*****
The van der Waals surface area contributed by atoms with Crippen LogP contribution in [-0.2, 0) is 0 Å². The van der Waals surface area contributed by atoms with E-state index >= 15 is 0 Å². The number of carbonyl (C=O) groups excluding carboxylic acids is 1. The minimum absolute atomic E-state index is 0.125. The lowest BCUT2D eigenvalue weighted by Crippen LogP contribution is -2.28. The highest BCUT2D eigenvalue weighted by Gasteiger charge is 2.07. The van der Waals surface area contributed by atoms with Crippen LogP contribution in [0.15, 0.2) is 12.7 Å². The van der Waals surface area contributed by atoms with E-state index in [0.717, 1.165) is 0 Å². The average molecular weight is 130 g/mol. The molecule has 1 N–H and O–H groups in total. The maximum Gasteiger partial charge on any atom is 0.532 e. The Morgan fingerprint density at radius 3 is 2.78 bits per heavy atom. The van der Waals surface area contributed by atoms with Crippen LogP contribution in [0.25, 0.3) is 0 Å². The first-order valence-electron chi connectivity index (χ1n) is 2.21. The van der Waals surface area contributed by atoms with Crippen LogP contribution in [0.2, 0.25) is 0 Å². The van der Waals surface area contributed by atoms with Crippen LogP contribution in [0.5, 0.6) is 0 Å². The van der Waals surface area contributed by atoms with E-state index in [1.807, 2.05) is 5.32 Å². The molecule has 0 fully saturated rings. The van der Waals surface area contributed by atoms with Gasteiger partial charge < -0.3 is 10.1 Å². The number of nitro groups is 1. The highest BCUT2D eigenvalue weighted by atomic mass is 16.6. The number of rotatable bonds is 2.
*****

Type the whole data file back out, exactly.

The van der Waals surface area contributed by atoms with Crippen LogP contribution in [-0.2, 0) is 0 Å². The van der Waals surface area contributed by atoms with E-state index >= 15 is 0 Å². The number of carbonyl (C=O) groups excluding carboxylic acids is 1. The minimum absolute atomic E-state index is 0.125. The lowest BCUT2D eigenvalue weighted by Crippen LogP contribution is -2.28. The highest BCUT2D eigenvalue weighted by Gasteiger charge is 2.07. The van der Waals surface area contributed by atoms with Crippen LogP contribution in [0.15, 0.2) is 12.7 Å². The van der Waals surface area contributed by atoms with E-state index in [0.717, 1.165) is 0 Å². The average molecular weight is 130 g/mol. The molecule has 1 N–H and O–H groups in total. The maximum Gasteiger partial charge on any atom is 0.532 e. The Morgan fingerprint density at radius 3 is 2.78 bits per heavy atom. The van der Waals surface area contributed by atoms with Crippen LogP contribution in [0.25, 0.3) is 0 Å². The first-order valence-electron chi connectivity index (χ1n) is 2.21. The van der Waals surface area contributed by atoms with Crippen LogP contribution in [0.2, 0.25) is 0 Å². The van der Waals surface area contributed by atoms with Crippen LogP contribution in [0.5, 0.6) is 0 Å². The van der Waals surface area contributed by atoms with E-state index in [1.807, 2.05) is 5.32 Å². The molecule has 0 fully saturated rings. The van der Waals surface area contributed by atoms with Gasteiger partial charge < -0.3 is 10.1 Å². The number of nitro groups is 1. The highest BCUT2D eigenvalue weighted by atomic mass is 16.6. The number of rotatable bonds is 2.